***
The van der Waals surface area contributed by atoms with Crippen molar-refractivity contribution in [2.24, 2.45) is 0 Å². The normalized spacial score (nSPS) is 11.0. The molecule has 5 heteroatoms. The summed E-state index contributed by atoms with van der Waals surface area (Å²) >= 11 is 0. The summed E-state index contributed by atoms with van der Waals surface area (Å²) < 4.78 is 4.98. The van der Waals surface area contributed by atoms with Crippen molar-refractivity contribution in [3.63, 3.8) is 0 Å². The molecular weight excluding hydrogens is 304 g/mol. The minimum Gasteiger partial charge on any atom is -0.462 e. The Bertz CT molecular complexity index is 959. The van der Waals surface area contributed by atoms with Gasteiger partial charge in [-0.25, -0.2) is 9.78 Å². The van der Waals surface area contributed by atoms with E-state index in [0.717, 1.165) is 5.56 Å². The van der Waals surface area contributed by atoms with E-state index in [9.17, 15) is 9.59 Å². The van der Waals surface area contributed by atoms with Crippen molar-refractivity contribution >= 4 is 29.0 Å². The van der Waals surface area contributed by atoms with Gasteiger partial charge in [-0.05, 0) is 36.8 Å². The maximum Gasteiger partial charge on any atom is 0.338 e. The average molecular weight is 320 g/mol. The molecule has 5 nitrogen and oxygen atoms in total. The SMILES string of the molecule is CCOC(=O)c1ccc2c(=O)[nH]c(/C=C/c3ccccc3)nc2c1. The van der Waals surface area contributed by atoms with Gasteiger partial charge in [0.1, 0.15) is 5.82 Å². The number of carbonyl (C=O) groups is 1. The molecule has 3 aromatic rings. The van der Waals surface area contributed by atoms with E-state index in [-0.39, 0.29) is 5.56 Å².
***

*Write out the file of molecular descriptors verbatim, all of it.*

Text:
The van der Waals surface area contributed by atoms with Crippen molar-refractivity contribution in [2.24, 2.45) is 0 Å². The normalized spacial score (nSPS) is 11.0. The molecule has 5 heteroatoms. The summed E-state index contributed by atoms with van der Waals surface area (Å²) >= 11 is 0. The summed E-state index contributed by atoms with van der Waals surface area (Å²) < 4.78 is 4.98. The van der Waals surface area contributed by atoms with Crippen molar-refractivity contribution in [3.63, 3.8) is 0 Å². The molecular weight excluding hydrogens is 304 g/mol. The minimum Gasteiger partial charge on any atom is -0.462 e. The Bertz CT molecular complexity index is 959. The van der Waals surface area contributed by atoms with Gasteiger partial charge in [-0.25, -0.2) is 9.78 Å². The van der Waals surface area contributed by atoms with E-state index in [0.717, 1.165) is 5.56 Å². The van der Waals surface area contributed by atoms with E-state index in [9.17, 15) is 9.59 Å². The van der Waals surface area contributed by atoms with Crippen molar-refractivity contribution >= 4 is 29.0 Å². The van der Waals surface area contributed by atoms with Gasteiger partial charge in [-0.05, 0) is 36.8 Å². The maximum Gasteiger partial charge on any atom is 0.338 e. The average molecular weight is 320 g/mol. The molecule has 5 nitrogen and oxygen atoms in total. The SMILES string of the molecule is CCOC(=O)c1ccc2c(=O)[nH]c(/C=C/c3ccccc3)nc2c1. The van der Waals surface area contributed by atoms with Gasteiger partial charge in [0.1, 0.15) is 5.82 Å². The number of carbonyl (C=O) groups is 1. The molecule has 3 aromatic rings. The van der Waals surface area contributed by atoms with E-state index in [-0.39, 0.29) is 5.56 Å².